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Oh. La. Caffeinated. La.
It's like drinking velvet. Just how it feels is different, while you're scooping it. Softer than any coffee you've ever scooped. Better than coffee you get in chi-chi restaurants in LA. (Hint, hint, Din and Nancy.)

Okay, so, we were all a bit ticked off at Nancy Rommelmann for leaving LA a few years back, but at least she and her husband Din Johnson have made it worthwhile, opening a coffee place in Portland called Ristretto Roasters. Oh, ho-hum who cares, right? Well, you would, if you were drinking their coffee, which I just bossy-girled her into selling me mail order (and which she's now selling to bossy girls and non bossy girls and boys alike). They'll have their official web site up soon, but if you want, you can order it now, via Nancy, here.

Again, this is not just ordinary coffee, and I'm not just recommending it because I love Nancy. Most stunningly, what this coffee is missing (I ordered four pounds of Sumantra Mandheling for Gregg and me) is the bitter coffee taste. I just thought that was a normal part of drinking coffee, even though I buy organic, fresh-roasted blah blah blah in LA. This stuff...it's like drinking butter. I can't recommend it enough.

Here's more from their Ristretto site:

Launched in September 2005, Ristretto Roasters is an artisanal coffee roasting company marketing super-premium, small-batch roasted coffee to restaurants; to the public via mail order, and in its flagship coffee roastery and café, at 3520 NE 42nd Ave., in the heart of Portland’s Beaumont/Alameda neighborhood.

“But isn’t another coffee place in Portland like bringing coal to Newcastle?” asked an editor at the Oregonian, to which a reasonable response might be, yes, and at how many of these places does the coffee indeed taste like charcoal?

Ristretto (Italian for “restricted,” and a term used for the first sweet burst of espresso) Roasters founder and coffee roaster Din Johnson handcrafts every batch of beans, roasting them on-site in a vintage Probat roaster. Johnson sources his beans from five continents, often from the farmers themselves, and is committed to bringing out the best of the individual characteristics of each type of bean—the dark chocolate and intense blueberry of an Ethiopia Harrar; the earthy pungency of a Sumatra Mandheling; the soft chocolate tones and light apricot high notes of a Guatemala Antigua Sereno.

“It’s so much like making wine,” commented a vintner from the Willamette Valley, when he learned of the many types of beans, the balance of sweetness, fruit and body that go into Ristretto Roasters’ espresso blend.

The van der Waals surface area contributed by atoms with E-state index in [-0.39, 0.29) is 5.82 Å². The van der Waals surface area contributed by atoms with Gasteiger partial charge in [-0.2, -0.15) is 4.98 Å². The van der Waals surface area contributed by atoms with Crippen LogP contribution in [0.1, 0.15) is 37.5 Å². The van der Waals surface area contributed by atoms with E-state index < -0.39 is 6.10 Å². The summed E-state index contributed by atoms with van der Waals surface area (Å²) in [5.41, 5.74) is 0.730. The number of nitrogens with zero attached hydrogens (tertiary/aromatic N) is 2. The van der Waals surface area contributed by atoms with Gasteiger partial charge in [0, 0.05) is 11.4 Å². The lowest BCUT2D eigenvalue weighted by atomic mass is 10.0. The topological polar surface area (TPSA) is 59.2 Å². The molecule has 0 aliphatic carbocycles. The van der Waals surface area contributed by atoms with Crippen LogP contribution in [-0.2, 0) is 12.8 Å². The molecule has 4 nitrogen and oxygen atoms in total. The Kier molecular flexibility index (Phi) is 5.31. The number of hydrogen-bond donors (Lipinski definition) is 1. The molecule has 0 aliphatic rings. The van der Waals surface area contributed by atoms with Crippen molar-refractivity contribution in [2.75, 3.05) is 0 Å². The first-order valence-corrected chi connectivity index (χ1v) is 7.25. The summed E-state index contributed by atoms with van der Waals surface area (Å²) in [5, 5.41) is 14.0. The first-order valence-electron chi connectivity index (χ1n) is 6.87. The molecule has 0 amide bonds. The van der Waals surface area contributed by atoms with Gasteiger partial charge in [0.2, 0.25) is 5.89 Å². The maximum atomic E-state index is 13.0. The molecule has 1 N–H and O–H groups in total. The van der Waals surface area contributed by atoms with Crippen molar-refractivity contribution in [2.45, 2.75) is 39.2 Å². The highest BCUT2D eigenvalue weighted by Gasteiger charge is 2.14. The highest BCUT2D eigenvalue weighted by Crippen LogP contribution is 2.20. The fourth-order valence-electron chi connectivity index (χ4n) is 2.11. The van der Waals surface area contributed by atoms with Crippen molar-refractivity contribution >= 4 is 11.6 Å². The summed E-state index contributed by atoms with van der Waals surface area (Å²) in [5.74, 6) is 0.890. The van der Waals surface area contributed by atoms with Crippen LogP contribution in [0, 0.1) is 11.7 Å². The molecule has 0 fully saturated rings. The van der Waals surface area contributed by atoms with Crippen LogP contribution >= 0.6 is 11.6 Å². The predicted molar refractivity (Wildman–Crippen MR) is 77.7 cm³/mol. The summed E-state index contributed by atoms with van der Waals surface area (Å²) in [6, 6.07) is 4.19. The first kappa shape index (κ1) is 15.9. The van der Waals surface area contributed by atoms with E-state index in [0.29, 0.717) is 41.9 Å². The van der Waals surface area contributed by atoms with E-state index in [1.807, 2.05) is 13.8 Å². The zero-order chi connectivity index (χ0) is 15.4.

While the American renaissance that began in the Northwest two decades ago has introduced the country to some great coffee, it’s simultaneously spawned a lot of over-roasted, over-flavored, and/or stale product. While consumers often associate black, glossy beans with richness and flavor, these beans have essentially had the flavors roasted out of them, the oils on the exterior of the bean ensuring only that it with spoil faster.

All Ristretto Roasters coffees are medium-roasted, allowing the consumer to experience the flavors of the coffee (rather than merely the roast). This can take some persuading, as customers come into the café convinced they only like the deepest, darkest roast. As all Ristretto Roasters coffees are available individually brewed by the cup, it is a pleasure to watch someone previously committed to the blunt burn of, say, a French roast, have his first taste of Java Kayumas Estate, a thick, sweet, syrupy coffee with low acidity and a unique herbal character, an experience that goes something like…

“Wow.”

And to watch the light bulb go on, when he realizes how complex coffee can be, and that there are many Ristretto Roasters coffees to experience, and that there will be others next week.

Johnson roasts coffee every day, and no roasted coffee is kept more than seven days. The café also features a traditional espresso bar, homemade baked goods, mid-century furnishings, a rotating roster of modern art, and free WiFi.

I don't recommend just anything. In fact, I mostly refuse to recommend anything. Trust me: If you order this, you will be thanking Din in your head every day as you drink it. I am right now.

Posted by aalkon at January 18, 2006 8:31 AM

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Comments

Coffee shouldn't be bitter. If it is, it's usually because the beans are inferior or the coffee is under-roasted, or it's been sitting on a commercial burner for more than a few minutes. Sumatra is one of the best varieties, IMO, but it needs to be sufficiently roasted, and it sounds like your friends understand that. The biggest line of BS ever perpetrated on the public was "Columbian coffee...it's the richest kind." Feh. Coffees from the Pacific (your Kona's, Sumatra's) are the smoothest and most full-bodied. If you ever get a chance to try a Kona Peaberry or a New Guinea Peaberry, do it. You won't be sorry.

Can you tell I'm a bit obsessive about my coffee? :-)

Posted by: deja pseu at January 18, 2006 7:32 AM

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